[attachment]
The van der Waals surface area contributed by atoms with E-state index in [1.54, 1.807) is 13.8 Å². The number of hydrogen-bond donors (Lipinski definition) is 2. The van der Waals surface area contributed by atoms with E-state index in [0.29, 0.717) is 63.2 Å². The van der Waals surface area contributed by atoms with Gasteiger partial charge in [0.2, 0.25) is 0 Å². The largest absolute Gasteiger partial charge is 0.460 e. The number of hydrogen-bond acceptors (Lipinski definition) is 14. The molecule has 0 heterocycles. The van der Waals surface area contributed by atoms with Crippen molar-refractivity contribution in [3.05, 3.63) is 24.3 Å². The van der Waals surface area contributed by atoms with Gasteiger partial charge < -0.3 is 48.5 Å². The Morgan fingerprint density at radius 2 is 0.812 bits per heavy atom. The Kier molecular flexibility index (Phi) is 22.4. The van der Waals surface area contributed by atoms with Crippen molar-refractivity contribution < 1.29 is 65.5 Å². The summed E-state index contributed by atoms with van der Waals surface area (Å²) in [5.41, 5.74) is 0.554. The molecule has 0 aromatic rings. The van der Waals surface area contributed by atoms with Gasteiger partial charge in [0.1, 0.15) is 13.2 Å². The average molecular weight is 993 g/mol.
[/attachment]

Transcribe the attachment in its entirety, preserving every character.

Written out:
The van der Waals surface area contributed by atoms with E-state index in [1.54, 1.807) is 13.8 Å². The number of hydrogen-bond donors (Lipinski definition) is 2. The van der Waals surface area contributed by atoms with E-state index in [0.29, 0.717) is 63.2 Å². The van der Waals surface area contributed by atoms with Gasteiger partial charge in [0.2, 0.25) is 0 Å². The largest absolute Gasteiger partial charge is 0.460 e. The number of hydrogen-bond acceptors (Lipinski definition) is 14. The molecule has 0 heterocycles. The van der Waals surface area contributed by atoms with Crippen molar-refractivity contribution in [3.05, 3.63) is 24.3 Å². The van der Waals surface area contributed by atoms with Gasteiger partial charge < -0.3 is 48.5 Å². The Morgan fingerprint density at radius 2 is 0.812 bits per heavy atom. The Kier molecular flexibility index (Phi) is 22.4. The van der Waals surface area contributed by atoms with Crippen molar-refractivity contribution < 1.29 is 65.5 Å². The summed E-state index contributed by atoms with van der Waals surface area (Å²) in [5.41, 5.74) is 0.554. The molecule has 0 aromatic rings. The van der Waals surface area contributed by atoms with Gasteiger partial charge in [0.1, 0.15) is 13.2 Å². The average molecular weight is 993 g/mol.